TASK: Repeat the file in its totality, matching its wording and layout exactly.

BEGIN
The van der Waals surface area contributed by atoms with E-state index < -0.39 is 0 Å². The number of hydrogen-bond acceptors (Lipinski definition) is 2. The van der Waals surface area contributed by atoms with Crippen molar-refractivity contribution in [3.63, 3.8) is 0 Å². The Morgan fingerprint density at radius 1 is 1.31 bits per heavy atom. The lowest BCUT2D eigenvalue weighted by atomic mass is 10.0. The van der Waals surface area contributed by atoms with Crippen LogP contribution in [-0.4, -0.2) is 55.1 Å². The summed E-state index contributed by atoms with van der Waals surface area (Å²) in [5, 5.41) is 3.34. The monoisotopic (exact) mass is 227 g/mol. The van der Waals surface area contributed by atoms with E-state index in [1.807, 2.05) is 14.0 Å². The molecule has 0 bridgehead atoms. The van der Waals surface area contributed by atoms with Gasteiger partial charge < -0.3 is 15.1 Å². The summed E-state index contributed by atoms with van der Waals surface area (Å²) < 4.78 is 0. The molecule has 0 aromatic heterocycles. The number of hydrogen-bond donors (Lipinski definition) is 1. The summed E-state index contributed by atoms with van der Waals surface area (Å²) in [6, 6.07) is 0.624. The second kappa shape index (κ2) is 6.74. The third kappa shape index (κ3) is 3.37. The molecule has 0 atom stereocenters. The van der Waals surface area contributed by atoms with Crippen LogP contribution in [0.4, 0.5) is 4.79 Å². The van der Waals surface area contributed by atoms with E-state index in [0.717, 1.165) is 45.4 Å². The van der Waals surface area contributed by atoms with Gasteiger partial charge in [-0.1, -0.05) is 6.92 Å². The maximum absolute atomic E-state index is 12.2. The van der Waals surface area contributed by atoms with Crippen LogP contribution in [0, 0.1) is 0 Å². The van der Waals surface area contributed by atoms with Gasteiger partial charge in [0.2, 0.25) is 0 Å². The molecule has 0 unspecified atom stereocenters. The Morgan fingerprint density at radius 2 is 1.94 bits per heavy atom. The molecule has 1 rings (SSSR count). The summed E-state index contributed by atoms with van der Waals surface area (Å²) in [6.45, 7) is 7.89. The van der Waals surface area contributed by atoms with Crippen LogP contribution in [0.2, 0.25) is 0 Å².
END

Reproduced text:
The van der Waals surface area contributed by atoms with E-state index < -0.39 is 0 Å². The number of hydrogen-bond acceptors (Lipinski definition) is 2. The van der Waals surface area contributed by atoms with Crippen molar-refractivity contribution in [3.63, 3.8) is 0 Å². The Morgan fingerprint density at radius 1 is 1.31 bits per heavy atom. The lowest BCUT2D eigenvalue weighted by atomic mass is 10.0. The van der Waals surface area contributed by atoms with Crippen LogP contribution in [-0.4, -0.2) is 55.1 Å². The summed E-state index contributed by atoms with van der Waals surface area (Å²) in [5, 5.41) is 3.34. The monoisotopic (exact) mass is 227 g/mol. The van der Waals surface area contributed by atoms with E-state index in [1.807, 2.05) is 14.0 Å². The molecule has 0 bridgehead atoms. The van der Waals surface area contributed by atoms with Gasteiger partial charge < -0.3 is 15.1 Å². The summed E-state index contributed by atoms with van der Waals surface area (Å²) < 4.78 is 0. The molecule has 0 aromatic heterocycles. The number of hydrogen-bond donors (Lipinski definition) is 1. The summed E-state index contributed by atoms with van der Waals surface area (Å²) in [6, 6.07) is 0.624. The second kappa shape index (κ2) is 6.74. The third kappa shape index (κ3) is 3.37. The molecule has 0 atom stereocenters. The van der Waals surface area contributed by atoms with Crippen LogP contribution in [0.4, 0.5) is 4.79 Å². The van der Waals surface area contributed by atoms with E-state index in [0.717, 1.165) is 45.4 Å². The van der Waals surface area contributed by atoms with Gasteiger partial charge in [-0.1, -0.05) is 6.92 Å². The maximum absolute atomic E-state index is 12.2. The van der Waals surface area contributed by atoms with Crippen LogP contribution in [0, 0.1) is 0 Å². The van der Waals surface area contributed by atoms with Gasteiger partial charge in [0.2, 0.25) is 0 Å². The molecule has 0 unspecified atom stereocenters. The Morgan fingerprint density at radius 2 is 1.94 bits per heavy atom. The molecule has 1 rings (SSSR count). The summed E-state index contributed by atoms with van der Waals surface area (Å²) in [6.45, 7) is 7.89. The van der Waals surface area contributed by atoms with Crippen LogP contribution in [0.2, 0.25) is 0 Å².